Rotation is good, but natural handwriting has a tendency to follow certain patterns rather than rely on pure chaos. People might draw both stems of a double ‘t’ before crossing them in one stroke for example, or always join certain pairs of letters in the flow of writing. This is where glyph substitution would be ideal.
As you go about your day-to-day handwriting, there will inevitably be certain letter combinations that naturally lend themselves to joining as you write, be it for efficiency or style. Ligatures can be used stylistically – as opposed to functionally avoiding clashing letters, although this still applies – to simulate this. Certain pairs of letters look unnaturally forced and distracting if they are not joined, but unless your handwriting is particularly flamboyant, this probably isn’t the place for that triple-looped ‘st’ ligature you’ve always wanted to try out.
For those of us not in a situation where creating 5 or 6 rotating character sets for a font is appropriate and commercially viable, there is another way to avoid repetition. I have briefly toyed with the idea of factoring in some OpenType functionality that checks for an instance of a common letter in the same phase of rotation as the current letter, and if so, swaps out a glyph from a limited subset of the most frequently duplicated characters. I briefly had a proof of concept working, which looked something like this:
It didn’t make the final cut (see what I did there) of the font, but you’d be surprised how many words in English repeat characters within a one or two character distance.
The people who are inevitably schooling me at this
The Sketchnote Typeface was developed by Mike Rohde and Delve Withrington. Their approach was to hand-draw hundreds of individual glyphs and then meticulously craft them in software, keeping the subtle variations in stroke smoothness created by the paper that was used. This, combined with the vast quantity of alternate characters they’ve included per weight (oh yes, there’s not just one) give it a very rustic, welcoming feel.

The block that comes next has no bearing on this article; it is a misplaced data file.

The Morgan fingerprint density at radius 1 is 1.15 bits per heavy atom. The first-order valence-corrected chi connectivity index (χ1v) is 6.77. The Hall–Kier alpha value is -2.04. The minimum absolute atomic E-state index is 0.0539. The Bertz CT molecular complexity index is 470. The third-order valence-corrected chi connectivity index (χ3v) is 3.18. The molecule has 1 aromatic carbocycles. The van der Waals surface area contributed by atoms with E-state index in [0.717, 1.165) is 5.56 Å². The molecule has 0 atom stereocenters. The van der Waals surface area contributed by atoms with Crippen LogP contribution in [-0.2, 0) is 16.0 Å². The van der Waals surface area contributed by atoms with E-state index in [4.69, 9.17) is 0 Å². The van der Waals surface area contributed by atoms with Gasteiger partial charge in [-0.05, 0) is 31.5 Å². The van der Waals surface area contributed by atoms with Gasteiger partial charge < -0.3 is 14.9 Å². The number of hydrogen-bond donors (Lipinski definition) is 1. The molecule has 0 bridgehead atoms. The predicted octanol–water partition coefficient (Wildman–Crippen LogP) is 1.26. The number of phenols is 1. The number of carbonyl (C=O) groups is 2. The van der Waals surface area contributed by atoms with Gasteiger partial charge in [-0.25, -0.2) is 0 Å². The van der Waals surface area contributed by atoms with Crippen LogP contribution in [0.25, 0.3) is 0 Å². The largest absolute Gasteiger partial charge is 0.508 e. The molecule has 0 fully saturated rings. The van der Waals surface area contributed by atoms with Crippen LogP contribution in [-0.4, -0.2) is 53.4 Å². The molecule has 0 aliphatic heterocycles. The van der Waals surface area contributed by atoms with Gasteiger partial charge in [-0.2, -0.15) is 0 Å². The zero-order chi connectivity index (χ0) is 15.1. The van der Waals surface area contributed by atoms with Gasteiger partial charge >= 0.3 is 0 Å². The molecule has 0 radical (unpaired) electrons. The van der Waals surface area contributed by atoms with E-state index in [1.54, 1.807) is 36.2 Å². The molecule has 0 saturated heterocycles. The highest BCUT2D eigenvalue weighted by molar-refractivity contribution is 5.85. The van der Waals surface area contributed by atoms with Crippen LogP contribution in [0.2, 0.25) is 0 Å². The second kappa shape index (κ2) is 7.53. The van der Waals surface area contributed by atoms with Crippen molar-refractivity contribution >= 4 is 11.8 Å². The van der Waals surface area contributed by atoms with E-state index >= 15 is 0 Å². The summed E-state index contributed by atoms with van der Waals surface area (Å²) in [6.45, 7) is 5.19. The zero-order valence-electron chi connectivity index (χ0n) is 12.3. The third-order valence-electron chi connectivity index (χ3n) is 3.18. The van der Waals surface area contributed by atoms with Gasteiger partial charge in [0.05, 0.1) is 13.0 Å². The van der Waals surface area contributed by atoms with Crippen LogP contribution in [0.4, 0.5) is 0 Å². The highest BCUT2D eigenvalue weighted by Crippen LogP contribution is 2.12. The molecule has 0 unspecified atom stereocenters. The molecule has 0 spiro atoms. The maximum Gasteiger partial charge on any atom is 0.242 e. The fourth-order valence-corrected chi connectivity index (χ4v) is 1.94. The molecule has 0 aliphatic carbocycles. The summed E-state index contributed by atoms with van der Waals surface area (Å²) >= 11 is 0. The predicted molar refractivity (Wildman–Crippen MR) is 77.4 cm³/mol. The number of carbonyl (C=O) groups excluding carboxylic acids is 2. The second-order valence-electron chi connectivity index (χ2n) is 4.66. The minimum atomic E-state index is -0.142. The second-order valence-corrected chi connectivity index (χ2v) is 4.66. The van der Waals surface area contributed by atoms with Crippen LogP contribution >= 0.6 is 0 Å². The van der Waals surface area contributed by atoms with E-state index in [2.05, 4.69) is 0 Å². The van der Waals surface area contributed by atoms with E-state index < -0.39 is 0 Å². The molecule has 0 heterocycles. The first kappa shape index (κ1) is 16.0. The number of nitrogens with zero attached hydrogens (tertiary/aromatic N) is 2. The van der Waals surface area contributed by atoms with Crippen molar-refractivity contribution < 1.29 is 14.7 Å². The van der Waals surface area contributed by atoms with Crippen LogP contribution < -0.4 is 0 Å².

Topping even that, the clever folk at Underware have this well and truly covered. Their case study documenting the 5-year production of Liza explains far better than I could hope to, and they even included an ‘out of ink’ function, varying glyphs depending on how many characters you have typed. Mind blowing stuff!
A word on web support
The final part of this task was to produce a web-friendly set of files and the accompanying CSS. Fontsquirrel have a brilliant webfont kit generator to do most of the legwork while providing fine-grained control over the output(s). The CSS properties needed to implement advanced OpenType features are becoming much more reliable in modern browsers. Elliot Jay Stocks has produced a series of posts on these features if you fancy more background reading, but my personal suggestions would be:
- If you’re using alternates, make sure you pay as much attention to kerning your standard character set as the alternate pairs, as these will be required in browsers without font-feature-settings CSS support.
- As much as text-rendering: optimizeLegibility is a bit of a performance nightmare, used sparingly on only the elements that use your webfont it appears to help reproduce your kerning and other font-features in certain browsers.
- If in doubt, get testing.